A Day in the Life of an IT Tech: Pete Caro, Senior IT Architect

by Janet Pinkerton | Feb 28, 2013
Pete Caro
Senior IT Architect, IBM

Fifteen years ago, Pete Caro had trouble breaking into the IT field, despite the fact he had multiple, college-level computer courses under his belt. So he joined the Army in 1998. There he steadily gained IT experience and expertise that enabled him to establish a successful civilian career in IT security and support the armed forces as an Army Reservist.

Working IT in the Army, Caro, now 36, started out in mid-1999 as a systems administrator, doing Tier 1 and Tier 2 technical support for the Army Combined Arms Support Command (CASCOM) in Fort Lee, Va. By 2001, he was network and security administration team leader for the Army Theater Network Operations and Security Center in South Korea, while at the same time studying to complete a bachelor's degree online.

He was information security officer for Army Special Operations Command in Fort Bragg, N.C., before separating from active duty in October 2004. Since then, he has developed tandem IT security careers—working as an Army Reservist and also for civilian companies such as defense and commercial IT security consulting firm Booz Allen Hamilton and, since April 2010, IBM.

Education: Bachelor's degree in computer science, Grantham University, Kansas City, Mo.

Certifications: CISSP-ISSEP, CompTIA Advanced Security Practitioner (CASP), CompTIA Network+, CompTIA Security+, CompTIA A+. He also previously earned his CCNA credential.

Tell us about your current job.

At IBM, I oversee a team of eight IT security engineers and manage all the projects they work on. We have about 60 or 70 people working on the overall program—including integration testers, software developers, and project managers.

We build secure IT systems for clients. On any given day we have more than100 projects that we manage out of my office. I'm involved with most of them, although I don't work on each project every day.

A lot of my day is made up of meetings or email. I help provide technical direction, architecture decisions, implementation decisions, and problem solving. I'm the one who makes these technical decisions, up front, on a day-to-day basis.

In addition, I interface with customers to make sure that we understand their requirements and problems and that we make sure we solve those problems in a secure way.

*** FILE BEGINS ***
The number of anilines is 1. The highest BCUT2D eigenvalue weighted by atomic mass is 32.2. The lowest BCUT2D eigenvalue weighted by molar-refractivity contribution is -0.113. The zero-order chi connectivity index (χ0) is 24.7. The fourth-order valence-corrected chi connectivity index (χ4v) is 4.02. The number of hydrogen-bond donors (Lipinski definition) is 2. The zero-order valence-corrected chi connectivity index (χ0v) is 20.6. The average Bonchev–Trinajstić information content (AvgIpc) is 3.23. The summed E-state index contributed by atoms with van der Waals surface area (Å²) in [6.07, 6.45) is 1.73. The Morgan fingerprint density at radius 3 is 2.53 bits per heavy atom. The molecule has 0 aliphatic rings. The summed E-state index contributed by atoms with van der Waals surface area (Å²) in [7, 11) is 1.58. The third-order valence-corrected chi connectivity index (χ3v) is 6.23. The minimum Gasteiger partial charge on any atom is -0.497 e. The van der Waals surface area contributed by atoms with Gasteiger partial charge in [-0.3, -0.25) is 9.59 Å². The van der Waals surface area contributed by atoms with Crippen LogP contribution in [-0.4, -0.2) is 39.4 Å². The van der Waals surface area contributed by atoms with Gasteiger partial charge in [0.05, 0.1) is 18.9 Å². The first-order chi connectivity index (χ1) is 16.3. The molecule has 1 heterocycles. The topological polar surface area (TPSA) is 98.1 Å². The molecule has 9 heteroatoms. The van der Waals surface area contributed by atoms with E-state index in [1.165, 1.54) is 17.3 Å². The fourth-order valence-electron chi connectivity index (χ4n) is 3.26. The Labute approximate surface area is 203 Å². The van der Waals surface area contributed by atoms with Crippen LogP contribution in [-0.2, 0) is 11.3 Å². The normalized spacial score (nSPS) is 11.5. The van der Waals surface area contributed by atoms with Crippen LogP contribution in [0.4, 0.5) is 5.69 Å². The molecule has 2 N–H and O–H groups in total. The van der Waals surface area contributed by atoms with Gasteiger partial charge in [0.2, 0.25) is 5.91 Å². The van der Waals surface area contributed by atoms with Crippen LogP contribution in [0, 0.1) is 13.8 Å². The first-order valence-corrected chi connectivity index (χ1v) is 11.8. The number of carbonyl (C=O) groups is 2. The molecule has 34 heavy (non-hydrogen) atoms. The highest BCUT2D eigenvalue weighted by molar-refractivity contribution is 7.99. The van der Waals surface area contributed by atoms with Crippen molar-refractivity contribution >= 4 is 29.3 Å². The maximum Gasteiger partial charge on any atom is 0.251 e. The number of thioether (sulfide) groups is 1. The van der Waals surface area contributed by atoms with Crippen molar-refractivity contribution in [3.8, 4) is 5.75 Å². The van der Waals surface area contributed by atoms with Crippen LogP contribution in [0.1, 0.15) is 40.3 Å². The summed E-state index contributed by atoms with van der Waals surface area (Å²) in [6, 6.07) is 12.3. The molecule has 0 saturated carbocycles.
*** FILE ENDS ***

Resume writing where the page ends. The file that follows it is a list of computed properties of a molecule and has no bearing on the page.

On the reserve side, I'm a Master Sergeant in the Army Reserve. Until recently I was the senior enlisted advisor to two Army Reserve detachments, about 30 soldiers, assigned to DISA to conduct defensive cyber operations for the DoD. Currently I'm the non-commissioned officer in charge of the operations section, S-3, for the Army Reserve Element at DISA. I'm part of a small team that plans and conducts all operations for the unit's five detachments across the country. It's supposed to only take one weekend a month, but it turns into two or three nights a week plus one weekend a month.

What's the best part of your job?

I like being able to take a customer's problem, figure out how to solve it securely, and see it through to being built. The satisfaction you get when you've built something and solved somebody's problem is what I like.

What's the worst part of your job?

Sometimes dealing with meetings and bureaucracy when you are trying to solve someone's problem can get discouraging.

How do you stay up to date with what's happening in IT?

I read slashdot.org – it's like a pipeline for IT news. IBM has a lot of internal education and newsletters. I go to CompTIA's offices as a subject matter expert once or twice a year and get to talk to my peers and find out what's going on. I also try to go to Shmoocon, an IT security conference here in Washington, D.C., to attend the presentations. I read Wired, MIT Technology Review, Popular Science, Popular Mechanics and other technical publications.

What advice do you have for someone who wants to pursue a career in IT?

Try to get a strong, hands-on background, and good hands-on experience. Get one or two solid, industry-recognized certifications, even if they're junior ones. And, if you can, get a computer science or information systems degree. You don't need a degree at first, but the certifications help let prospective employers know you are serious about your career.

Some people are down on certifications, saying all they do is show you can take a test. But as somebody who reviews hundreds, if not thousands of resumes a year for many years, certifications are one of the first things I look for to evaluate candidates. It helps you weed out unqualified people.

Certifications tell me you have a certain baseline of knowledge plus the initiative and willingness to study and pass an exam. The person who has that knowledge and demonstrates that commitment is really worth more of my time to interview than the person who hasn't put in that effort.

CompTIA Security+ is one certification I look for a lot. For networking, CCNA is one that carries a lot of weight. For more advanced security engineering, I look for CISSP or the CASP, now that CompTIA has that. We do a lot of government work, and these certifications are some of the ones the government and military require for security positions.

Finally, don't be afraid to start at the bottom and work up. When I started in the Army, I did a lot of help desk work and quickly moved up into engineering and security… but you have to start someplace.

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